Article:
Monday, October 17, 2011

Freese


David Freese, meet Jason Bartlett.

Three years after Bartlett started at shortstop in the World Series, Freese will start at third base in this World Series.
 
What else do the left-side infielders have in common? Both were drafted for the Padres by Bill "Chief" Gayton, and both were traded by the Padres as minor leaguers.


The Gunslinger sent Bartlett to the Twins for Brian Buchanan.

The Freese trade was even worse for the Padres. The player they got from the Cardinals, Jim Edmonds, performed so badly that the Padres cut him and ate most of the $6 million in salary.

Now Freese is the toast of St. Louis, having won MVP honors in the League Championship Series after batting .545 with three home runs and nine RBI in the six games. This season, he batted .297 with 16 doubles and 10 home runs in 97 games.

Today, I asked Gayton about Freese, a ninth-round selection out of South Alabama in 2006.

Gayton said scout Bobby Filotei "really liked Freese's bat and thought he would be a good defender."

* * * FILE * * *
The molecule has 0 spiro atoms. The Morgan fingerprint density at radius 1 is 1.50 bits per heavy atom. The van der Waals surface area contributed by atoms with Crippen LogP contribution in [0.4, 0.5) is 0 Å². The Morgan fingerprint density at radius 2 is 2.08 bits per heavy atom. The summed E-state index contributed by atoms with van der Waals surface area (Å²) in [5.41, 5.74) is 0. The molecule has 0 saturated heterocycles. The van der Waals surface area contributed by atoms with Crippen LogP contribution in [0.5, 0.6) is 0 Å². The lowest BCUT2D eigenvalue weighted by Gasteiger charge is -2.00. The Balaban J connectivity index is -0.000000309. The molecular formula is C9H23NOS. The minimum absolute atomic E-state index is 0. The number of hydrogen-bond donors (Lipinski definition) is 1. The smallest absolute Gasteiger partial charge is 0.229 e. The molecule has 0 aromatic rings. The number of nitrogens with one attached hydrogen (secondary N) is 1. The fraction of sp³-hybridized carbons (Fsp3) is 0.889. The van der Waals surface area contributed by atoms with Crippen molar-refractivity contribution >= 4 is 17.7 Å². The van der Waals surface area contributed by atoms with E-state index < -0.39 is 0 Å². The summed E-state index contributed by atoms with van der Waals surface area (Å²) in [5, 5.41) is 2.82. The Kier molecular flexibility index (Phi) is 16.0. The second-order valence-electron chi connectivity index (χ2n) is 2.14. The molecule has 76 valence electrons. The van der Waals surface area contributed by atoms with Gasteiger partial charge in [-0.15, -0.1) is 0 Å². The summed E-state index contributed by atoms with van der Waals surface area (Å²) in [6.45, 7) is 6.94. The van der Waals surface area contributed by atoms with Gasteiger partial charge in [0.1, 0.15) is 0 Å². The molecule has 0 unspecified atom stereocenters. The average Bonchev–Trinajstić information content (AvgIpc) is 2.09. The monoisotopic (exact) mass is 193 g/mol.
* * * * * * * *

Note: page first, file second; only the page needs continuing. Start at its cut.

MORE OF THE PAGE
Padres scouts thought Freese a bargain then.

"He was a fifth-year senior that was in a bind because (South Alabama) was on the cusp of making the NCAA tournament or still in the playoffs when the closed period began," said Gayton, who has scouted for the Cardinals the last year-plus. "Had he been eligible to sign prior to the draft, he would have actually received more money. But more than anything, Bobby liked him, and for whatever reason, he slid down in the draft and we selected him."

Sandy Alderson said that the two biggest mistakes of his Padres tenure were Joakim Soria's exposure to the Rule V draft and the Edmonds trade. The club's belief that Chase Headley would grow into a starter at third base influenced the decision to use Freese to acquire Edmonds, Alderson said.

The stories of Freese, Bartlett and Soria are a reminder that when a franchise signs an amateur player, it's only the starting point in getting value out of that player.

Repeating myself here, I believe player development gets short shrift from draft analysts and others who evaluate draft decisions. A lot goes into developing minor leaguers into big leaguers -- not a Padres strength for many years.

Just as getting traded to the Padres as young big leaguers benefited Adrian Gonzalez and Cameron Maybin, the move to St. Louis suited Freese. The righty is surrounded by able hitters, including righty stars Albert Pujols and Matt Holliday.

"Down the stretch, he's been healthy, getting comfortable in the majors and in the city where he grew up," Gayton said.

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